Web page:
Manufacturing continues its forward growth, according to the Manufacturers Alliance for Productivity and Innovation (MAPI) U.S. Industrial Outlook report.
While manufacturing industrial production increased 4.5% in 2011 and will increase 4% in 2012 and 3.5% in 2013, it will still outperform GDP growth, which MAPI estimates will be 2.2% in 2012 and 2.4% in 2013.
The 2012 forecast is up 1% and the 2013 forecast is down 0.5% from the December 2011 report.
Looking at particular sectors, non-high-tech manufacturing production (which accounts for 90% of the total) is anticipated to increase 3% in both 2012 and in 2013.
High-tech industrial production (computers and electronic products) is projected to expand by 4% in 2012 and show 9% growth in 2013.
Engine, turbine, and power transmission equipment grew by 35% in the three months ending January 2012 compared to the same period one year earlier, while housing starts improved by 22% in the same time frame.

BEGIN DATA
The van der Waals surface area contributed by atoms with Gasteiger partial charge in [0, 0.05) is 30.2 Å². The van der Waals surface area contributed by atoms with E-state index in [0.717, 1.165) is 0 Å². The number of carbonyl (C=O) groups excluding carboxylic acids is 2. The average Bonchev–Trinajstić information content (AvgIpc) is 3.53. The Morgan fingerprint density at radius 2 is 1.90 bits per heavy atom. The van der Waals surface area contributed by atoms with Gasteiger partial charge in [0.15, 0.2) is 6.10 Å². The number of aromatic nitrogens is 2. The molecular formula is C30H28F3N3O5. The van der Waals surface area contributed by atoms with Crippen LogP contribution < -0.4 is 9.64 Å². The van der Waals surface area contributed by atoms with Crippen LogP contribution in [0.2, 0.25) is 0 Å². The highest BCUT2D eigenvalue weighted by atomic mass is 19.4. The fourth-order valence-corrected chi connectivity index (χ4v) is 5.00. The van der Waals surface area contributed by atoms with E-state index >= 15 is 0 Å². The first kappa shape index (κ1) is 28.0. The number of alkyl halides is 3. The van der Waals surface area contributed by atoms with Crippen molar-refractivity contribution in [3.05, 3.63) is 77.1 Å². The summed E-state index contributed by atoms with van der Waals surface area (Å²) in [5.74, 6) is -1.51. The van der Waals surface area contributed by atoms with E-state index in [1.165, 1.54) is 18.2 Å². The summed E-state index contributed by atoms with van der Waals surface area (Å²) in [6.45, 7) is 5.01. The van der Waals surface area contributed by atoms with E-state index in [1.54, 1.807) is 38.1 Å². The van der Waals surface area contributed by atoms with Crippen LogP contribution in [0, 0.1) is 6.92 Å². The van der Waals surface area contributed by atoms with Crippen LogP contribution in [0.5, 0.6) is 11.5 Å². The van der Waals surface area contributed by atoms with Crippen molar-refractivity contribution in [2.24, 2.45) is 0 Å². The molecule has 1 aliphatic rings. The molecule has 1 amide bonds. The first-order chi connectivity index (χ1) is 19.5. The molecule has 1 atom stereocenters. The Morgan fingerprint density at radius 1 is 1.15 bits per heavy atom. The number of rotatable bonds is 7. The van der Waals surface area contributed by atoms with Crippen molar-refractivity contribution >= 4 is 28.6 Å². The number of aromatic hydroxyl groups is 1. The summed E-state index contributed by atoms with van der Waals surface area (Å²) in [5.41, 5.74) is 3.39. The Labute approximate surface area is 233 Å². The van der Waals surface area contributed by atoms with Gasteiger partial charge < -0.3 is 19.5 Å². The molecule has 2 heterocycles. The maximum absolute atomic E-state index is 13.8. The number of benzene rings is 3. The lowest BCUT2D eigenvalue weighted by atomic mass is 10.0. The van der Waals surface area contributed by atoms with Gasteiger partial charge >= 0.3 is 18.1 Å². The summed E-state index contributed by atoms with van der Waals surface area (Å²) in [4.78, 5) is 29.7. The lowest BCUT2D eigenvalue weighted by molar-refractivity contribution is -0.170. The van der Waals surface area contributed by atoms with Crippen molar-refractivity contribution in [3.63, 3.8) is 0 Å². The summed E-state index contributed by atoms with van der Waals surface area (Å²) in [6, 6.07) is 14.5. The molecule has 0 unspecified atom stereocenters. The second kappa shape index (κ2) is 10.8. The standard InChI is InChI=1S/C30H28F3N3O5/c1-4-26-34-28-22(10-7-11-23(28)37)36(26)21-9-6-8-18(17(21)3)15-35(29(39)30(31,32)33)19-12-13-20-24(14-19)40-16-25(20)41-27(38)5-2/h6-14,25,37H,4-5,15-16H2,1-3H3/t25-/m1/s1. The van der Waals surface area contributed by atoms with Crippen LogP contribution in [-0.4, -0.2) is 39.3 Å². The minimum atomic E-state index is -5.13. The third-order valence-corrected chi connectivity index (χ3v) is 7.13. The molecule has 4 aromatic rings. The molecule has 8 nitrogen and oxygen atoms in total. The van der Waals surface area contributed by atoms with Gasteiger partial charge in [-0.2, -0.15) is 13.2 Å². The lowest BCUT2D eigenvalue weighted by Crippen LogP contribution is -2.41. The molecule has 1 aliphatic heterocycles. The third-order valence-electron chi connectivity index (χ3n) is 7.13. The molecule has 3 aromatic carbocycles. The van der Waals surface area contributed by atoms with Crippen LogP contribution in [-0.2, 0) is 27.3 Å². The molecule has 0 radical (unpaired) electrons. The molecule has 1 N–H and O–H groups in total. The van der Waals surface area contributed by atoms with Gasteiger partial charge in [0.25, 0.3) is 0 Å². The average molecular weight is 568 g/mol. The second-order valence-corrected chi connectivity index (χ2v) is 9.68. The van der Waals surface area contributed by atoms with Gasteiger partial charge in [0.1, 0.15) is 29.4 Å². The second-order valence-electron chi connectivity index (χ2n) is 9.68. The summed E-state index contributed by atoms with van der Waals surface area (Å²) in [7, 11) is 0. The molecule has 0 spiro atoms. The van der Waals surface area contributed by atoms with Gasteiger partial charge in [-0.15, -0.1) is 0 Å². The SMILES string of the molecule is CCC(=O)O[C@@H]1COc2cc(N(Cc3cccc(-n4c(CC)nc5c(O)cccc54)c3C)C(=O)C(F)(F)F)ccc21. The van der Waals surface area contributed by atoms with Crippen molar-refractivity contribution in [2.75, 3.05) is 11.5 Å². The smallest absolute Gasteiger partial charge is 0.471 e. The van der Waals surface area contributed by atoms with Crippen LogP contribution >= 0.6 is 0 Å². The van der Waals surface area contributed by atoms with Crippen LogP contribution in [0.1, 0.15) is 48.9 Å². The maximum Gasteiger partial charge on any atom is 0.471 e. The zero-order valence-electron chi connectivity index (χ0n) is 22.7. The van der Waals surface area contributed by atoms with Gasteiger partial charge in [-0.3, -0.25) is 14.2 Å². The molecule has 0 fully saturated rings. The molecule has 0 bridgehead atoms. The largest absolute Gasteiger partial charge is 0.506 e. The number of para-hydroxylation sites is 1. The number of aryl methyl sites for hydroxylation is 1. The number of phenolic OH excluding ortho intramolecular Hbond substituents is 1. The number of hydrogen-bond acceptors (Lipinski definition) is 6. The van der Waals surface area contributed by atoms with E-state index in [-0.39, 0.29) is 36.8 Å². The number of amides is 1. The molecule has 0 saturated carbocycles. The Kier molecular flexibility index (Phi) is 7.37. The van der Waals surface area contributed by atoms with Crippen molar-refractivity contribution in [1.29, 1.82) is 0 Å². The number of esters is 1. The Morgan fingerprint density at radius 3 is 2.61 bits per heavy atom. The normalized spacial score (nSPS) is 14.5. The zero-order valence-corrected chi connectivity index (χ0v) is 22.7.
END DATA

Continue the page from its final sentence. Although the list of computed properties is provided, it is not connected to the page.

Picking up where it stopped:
The largest drop came in public construction and heating, ventilation, air conditioning, and refrigeration equipment, each declining by 6%.
"There exists pent-up demand for consumer durable goods, particularly for motor vehicles, and firms are profitable and need to spend more for both traditional and high-tech business equipment," said Daniel J. Meckstroth, Ph.D., MAPI chief economist and author of the analysis. "In addition, strong -- though decelerating -- growth in emerging economies is still driving U.S. exports."
Despite the fact that the global economy remains volatile, Meckstroth said the risk of recession for the U.S. has receded in the last three months.
"Although political and military risks cannot be directly modeled, the financial market conditions and long lead time economic indicators are less threatening," he noted.